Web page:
US20160364426A1 - Maintenance of tags assigned to artifacts - Google Patents

Maintenance of tags assigned to artifacts Download PDF

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US20160364426A1
US20160364426A1 US14736985 US201514736985A US20160364426A1 US 20160364426 A1 US20160364426 A1 US 20160364426A1 US 14736985 US14736985 US 14736985 US 201514736985 A US201514736985 A US 201514736985A US 20160364426 A1 US20160364426 A1 US 20160364426A1
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Prior art keywords
tags
artifacts
list
set
system
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US14736985
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Sebastian Schroetel
Uwe Schulz
Udo Klein
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SAP SE
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SAP SE
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    • GPHYSICS
    • G06COMPUTING; CALCULATING; COUNTING
    • G06FELECTRIC DIGITAL DATA PROCESSING
    • G06F17/00Digital computing or data processing equipment or methods, specially adapted for specific functions
    • G06F17/30Information retrieval; Database structures therefor ; File system structures therefor
    • G06F17/30286Information retrieval; Database structures therefor ; File system structures therefor in structured data stores
    • G06F17/30312Storage and indexing structures; Management thereof
    • G06F17/30342Details of User-Defined Types; Storage management thereof
    • GPHYSICS
    • G06COMPUTING; CALCULATING; COUNTING
    • G06FELECTRIC DIGITAL DATA PROCESSING
    • G06F17/00Digital computing or data processing equipment or methods, specially adapted for specific functions
    • G06F17/30Information retrieval; Database structures therefor ; File system structures therefor
    • G06F17/30943Information retrieval; Database structures therefor ; File system structures therefor details of database functions independent of the retrieved data type
    • G06F17/30997Retrieval based on associated metadata
    • GPHYSICS
    • G06COMPUTING; CALCULATING; COUNTING
    • G06FELECTRIC DIGITAL DATA PROCESSING
    • G06F17/00Digital computing or data processing equipment or methods, specially adapted for specific functions
    • G06F17/30Information retrieval; Database structures therefor ; File system structures therefor
    • G06F17/30286Information retrieval; Database structures therefor ; File system structures therefor in structured data stores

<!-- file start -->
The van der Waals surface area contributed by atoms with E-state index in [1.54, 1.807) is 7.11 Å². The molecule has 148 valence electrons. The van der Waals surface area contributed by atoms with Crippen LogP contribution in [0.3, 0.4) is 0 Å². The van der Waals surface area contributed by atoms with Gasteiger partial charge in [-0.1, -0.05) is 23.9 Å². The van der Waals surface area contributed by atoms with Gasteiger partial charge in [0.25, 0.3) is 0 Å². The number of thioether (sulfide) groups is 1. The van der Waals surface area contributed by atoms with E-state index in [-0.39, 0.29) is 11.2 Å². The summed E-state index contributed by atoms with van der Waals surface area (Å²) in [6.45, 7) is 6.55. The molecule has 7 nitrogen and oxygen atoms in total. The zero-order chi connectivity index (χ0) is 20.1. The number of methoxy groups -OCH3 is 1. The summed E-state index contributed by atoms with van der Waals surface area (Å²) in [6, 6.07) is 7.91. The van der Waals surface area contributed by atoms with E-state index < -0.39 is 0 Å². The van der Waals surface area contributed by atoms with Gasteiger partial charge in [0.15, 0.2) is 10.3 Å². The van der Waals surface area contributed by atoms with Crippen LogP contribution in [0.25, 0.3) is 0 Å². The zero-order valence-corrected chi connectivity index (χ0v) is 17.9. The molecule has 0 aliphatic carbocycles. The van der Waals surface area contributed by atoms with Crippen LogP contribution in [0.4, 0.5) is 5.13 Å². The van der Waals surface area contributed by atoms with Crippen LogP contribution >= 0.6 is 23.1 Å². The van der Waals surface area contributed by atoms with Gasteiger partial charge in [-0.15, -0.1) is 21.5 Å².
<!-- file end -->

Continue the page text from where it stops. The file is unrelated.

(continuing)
• G06F17/30345Update requests
    • G06F17/30377Details of updates performed during online database operations; commit processing

Abstract

An artifact in an application is assigned with a tag. The tag is a string that characterizes the artifact. A list of suggested tags is provided, which includes tags assigned to similar artifacts maintained by the application. The list of suggested tags also includes newly suggested tags based on analysis of the artifact. The tags within the application are maintained and operations such as deletion, renaming, or unification of tags are performed. Unification of tags is performed through determining similarities between at least two tags. The similarity is determined based on existence of a trigram in the at least two tags after normalization of tags and based on edit distance between each two tags from the at least two tags. A tag cloud is provided for navigation between artifacts in the application. Tag cloud is defined based on frequency of use and selectiveness of tags.

Description

    BACKGROUND
  • [0001]
    Software applications may store object that include content, such as different documents, articles, tasks, etc. Such objects may be tagged with data strings to point out to specific characteristics of the objects. For example, an article discussing current trends in car manufacturing may be tagged with a keyword such as the string “car”, or “manufacturing”, or even “car manufacturing”. In such manger, the object may be distinguished from the other objects, which may discuss manufacturing related to other products, such as aircraft, household appliances, etc. There are different types of software application that may utilize tags for their content. A tag represents additional criterion for identifying a particular object, and several tags may be assigned to an object. Tags may be non-hierarchical keywords or terms that may be assigned to a piece of information, such as a bookmark, an image, a file, a folder, etc. This helps describe an item and helps with browsing and/or searching. Tags may be depicted and visualized into a tag cloud, which is a visual representation of text data.